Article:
Re-Conceptualizing Diversity Management: Organization-Serving, Justice-Oriented, or Both?

Re-Conceptualizing Diversity Management: Organization-Serving, Justice-Oriented, or Both?

Marilyn Y. Byrd, Claretha Hughes
Copyright: © 2021 |Pages: 36
DOI: 10.4018/978-1-7998-4745-8.ch002
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This chapter highlights how diversity management, a widely practiced management philosophy, has emerged from an original focus of equal opportunity and representation to a focus on a strategic and competitive business opportunity for organizations. However, the adverse, lived experiences that socially marginalized people experience are concealed within business goals despite having their “difference” marketed as a competitive advantage. The aim of this chapter is to conceptualize diversity management as having mutually inclusive, intersecting goals rather than mutually exclusive, competing goals.
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Diversity management is a widely practiced management philosophy but in praxis, it is a relatively ill-defined, ambiguous term (Foster & Harris, 2005). In the academic community, scholars have contributed various perspectives of diversity management that have positioned the concept as an organization-serving philosophy that is in direct opposition to safeguarding and protecting the socially marginalized workforce from unjust and uncivil treatment. Socially marginalized refers to a state of reality that exists for some groups of people whom society has categorized as not being the standard by which society recognizes as being the accepted norm (Byrd, 2018); and as result impacts the everyday, lived experiences of the work environment.

Lived experiences can produce incidents, episodes, and events that socially marginalized people endure and interpret as being demeaning, demoralizing, disrespectful, and prejudicial to their image in the workplace. Consequently, these experiences can be detrimental to self-esteem, self-worth, job satisfaction, and job performance which are all variables that can be career altering and impact career satisfaction.

Lived experiences can occur in any context that an individual performs meaningful work. These types of behaviors and incidents are often perceived as being directly related to an individual’s social location (race, sex, age, ability, religion, or other similarly social constructed categories). Therefore, a necessary function and goal for diversity management is recognizing demoralizing behaviors and taking the appropriate steps to expose, correct, and eliminate the source(s) of the behavior. Problematic is that a business opportunity case for diversity fails to capture the everyday, lived experiences of socially marginalized members of the workforce.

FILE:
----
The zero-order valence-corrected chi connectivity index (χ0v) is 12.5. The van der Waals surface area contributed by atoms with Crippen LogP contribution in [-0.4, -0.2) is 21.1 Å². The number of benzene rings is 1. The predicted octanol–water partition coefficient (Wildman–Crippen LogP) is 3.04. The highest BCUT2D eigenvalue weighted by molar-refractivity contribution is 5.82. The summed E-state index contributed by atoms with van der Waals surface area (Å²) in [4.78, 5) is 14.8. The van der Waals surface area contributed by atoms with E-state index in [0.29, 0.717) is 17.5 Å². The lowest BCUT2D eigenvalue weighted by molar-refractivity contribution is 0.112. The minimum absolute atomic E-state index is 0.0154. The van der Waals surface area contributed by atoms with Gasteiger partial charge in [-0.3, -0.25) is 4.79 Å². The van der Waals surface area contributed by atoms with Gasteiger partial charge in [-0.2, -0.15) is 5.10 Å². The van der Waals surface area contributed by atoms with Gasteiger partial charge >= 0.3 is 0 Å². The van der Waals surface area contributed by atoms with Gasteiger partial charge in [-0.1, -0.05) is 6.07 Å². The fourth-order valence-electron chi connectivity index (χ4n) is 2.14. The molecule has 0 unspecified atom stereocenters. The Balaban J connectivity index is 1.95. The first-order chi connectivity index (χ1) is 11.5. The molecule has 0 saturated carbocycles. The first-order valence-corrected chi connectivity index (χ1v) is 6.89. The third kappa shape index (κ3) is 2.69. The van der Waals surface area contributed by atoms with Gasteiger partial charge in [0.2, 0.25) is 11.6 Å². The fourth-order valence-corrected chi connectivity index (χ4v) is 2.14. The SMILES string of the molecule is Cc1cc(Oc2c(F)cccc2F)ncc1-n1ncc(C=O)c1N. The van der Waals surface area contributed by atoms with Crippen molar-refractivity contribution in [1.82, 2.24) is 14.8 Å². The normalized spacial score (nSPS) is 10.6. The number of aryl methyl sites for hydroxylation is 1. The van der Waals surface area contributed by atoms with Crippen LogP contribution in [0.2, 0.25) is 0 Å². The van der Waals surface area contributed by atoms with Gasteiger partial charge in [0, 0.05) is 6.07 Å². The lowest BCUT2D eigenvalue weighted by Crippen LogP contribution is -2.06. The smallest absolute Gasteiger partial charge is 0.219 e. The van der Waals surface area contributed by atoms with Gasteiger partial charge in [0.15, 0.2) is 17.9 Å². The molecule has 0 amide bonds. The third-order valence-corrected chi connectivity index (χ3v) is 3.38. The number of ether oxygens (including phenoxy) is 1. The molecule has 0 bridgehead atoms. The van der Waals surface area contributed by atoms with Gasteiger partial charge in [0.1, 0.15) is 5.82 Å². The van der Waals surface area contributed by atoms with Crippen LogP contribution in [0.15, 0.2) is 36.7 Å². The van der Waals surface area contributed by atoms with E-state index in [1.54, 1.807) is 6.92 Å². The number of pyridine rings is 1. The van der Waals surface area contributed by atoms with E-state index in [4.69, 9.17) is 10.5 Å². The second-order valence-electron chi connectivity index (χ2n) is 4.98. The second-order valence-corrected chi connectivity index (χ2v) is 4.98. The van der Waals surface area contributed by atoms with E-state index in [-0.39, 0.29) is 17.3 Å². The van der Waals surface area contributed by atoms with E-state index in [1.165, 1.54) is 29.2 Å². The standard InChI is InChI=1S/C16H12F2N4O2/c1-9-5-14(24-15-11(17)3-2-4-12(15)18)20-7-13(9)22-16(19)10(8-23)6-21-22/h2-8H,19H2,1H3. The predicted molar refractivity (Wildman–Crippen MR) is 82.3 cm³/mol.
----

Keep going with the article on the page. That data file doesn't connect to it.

As a derivative of the management process, the idea of diversity management or managing diversity underscores the socially constructed meanings of who is categorized as being diverse and incorporates a business rationale that is often antagonistic and sometimes inimical to genuine equality and diversity concerns (Gotsis & Kortezi, 2015). Combining the term diversity with management conjures up the image of historical realities of dominance and subjugation. In this sense, diversity management is a continuance of power over. Furthermore, given the managerial inclination towards control, order, and regulation, the ambition and practices of managing diversity contradict the stated goals and result in less, rather than a more diverse (which is understood to be heterogeneous), pluralistic and varied organization (Risberg & Just, 2015).

In this chapter, two dichotomies of diversity management are highlighted: promoting diversity as a strategic business opportunity to gain a competitive advantage and operationalizing diversity management principles that respond to the lived experiences of socially marginalized groups. The lived experiences of socially marginalized people is a relatively unexplored area of diversity management. Moreover, the ethical, moral, and social obligations of diversity management have received scant attention. In bringing to light this omission, another goal of this chapter recognizes social justice as a necessary outcome of diversity management.

The objectives of this chapter are to:

  • 1.

    Explain the influencing rhetoric of diversity in the evolution of diversity management;

  • 2.

    Discuss philosophical assumptions of diversity management;